Cicely-Belle Blain is a Black/mixed queer writer, activist, consultant and artist originally from London, living on Coast Salish territories. They are a founder and organizer of Canada’s second Black Lives Matter chapter and the CEO of their diversity and inclusion consultancy, Cicely Blain Consulting. They are a runner up of the 2014 YWCA Young Women of Distinction Award and the winner of the CCPA 2017 Youth Leadership Award in Social Movement Building for their work in Black liberation, intersectional feminist community building and LGBTQ advocacy. Cicely-Belle is also a columnist for Daily Xtra, the Body is Not An Apology and Beyond the Binary publications.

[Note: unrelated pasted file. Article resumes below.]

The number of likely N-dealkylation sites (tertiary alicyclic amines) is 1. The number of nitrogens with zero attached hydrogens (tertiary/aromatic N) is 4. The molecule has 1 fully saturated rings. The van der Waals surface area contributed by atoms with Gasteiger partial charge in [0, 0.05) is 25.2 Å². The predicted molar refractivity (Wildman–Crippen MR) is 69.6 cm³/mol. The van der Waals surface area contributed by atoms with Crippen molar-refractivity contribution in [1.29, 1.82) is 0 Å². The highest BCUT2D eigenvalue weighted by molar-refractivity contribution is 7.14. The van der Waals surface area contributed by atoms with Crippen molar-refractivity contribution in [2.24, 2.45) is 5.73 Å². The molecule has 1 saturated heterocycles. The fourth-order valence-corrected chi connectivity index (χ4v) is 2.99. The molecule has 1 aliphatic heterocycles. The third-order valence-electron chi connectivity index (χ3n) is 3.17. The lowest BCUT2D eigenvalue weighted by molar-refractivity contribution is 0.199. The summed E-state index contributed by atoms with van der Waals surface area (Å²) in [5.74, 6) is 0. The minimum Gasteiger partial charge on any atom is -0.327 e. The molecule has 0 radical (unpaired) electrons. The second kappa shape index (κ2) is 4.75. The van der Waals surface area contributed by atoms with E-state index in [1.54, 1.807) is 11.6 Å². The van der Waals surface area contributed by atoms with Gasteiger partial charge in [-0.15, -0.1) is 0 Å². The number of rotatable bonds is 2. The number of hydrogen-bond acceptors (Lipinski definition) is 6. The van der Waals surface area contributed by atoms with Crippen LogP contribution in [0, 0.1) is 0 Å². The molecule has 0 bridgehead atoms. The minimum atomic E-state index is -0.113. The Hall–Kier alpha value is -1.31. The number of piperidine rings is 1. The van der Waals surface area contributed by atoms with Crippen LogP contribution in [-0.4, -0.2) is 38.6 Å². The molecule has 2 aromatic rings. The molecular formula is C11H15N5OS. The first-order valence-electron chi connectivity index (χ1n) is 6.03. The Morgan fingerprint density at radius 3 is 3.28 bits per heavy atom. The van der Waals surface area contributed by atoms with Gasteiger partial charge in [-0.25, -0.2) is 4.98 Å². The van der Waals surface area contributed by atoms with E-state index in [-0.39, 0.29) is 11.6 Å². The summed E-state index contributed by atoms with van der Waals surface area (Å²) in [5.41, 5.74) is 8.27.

Chelene Knight is a Vancouver born-and-raised graduate of the Writer’s Studio at Simon Fraser University. In addition to being a workshop facilitator for teens, she is also a literary event organizer, host, and seasoned panelist. She has been published in various Canadian and American literary magazines, and her work is widely anthologized. Chelene is currently the managing editor at _Room_ magazine, and the 2018 Programming Director for the Growing Room Festival. _Braided Skin_, her first book (Mother Tongue Publishing, 2015), has given birth to numerous writing projects including her second book, the memoir _Dear Current Occupant_ (Book*hug, 2018).
Karin Lee’s films examine gender, race, culture, and identity in Canada and Asia. _Made in China_, about adoption and identity, received a Gemini in 2001. She received the Mayor’s Arts Award for Film and New Media in 2014, and the Spotlight Award from Vancouver Women in Film in 2017. She taught film and history at the University of British Columbia, and humanities in Simon Fraser University’s Asia-Canada Program. She was born and raised in Vancouver, BC.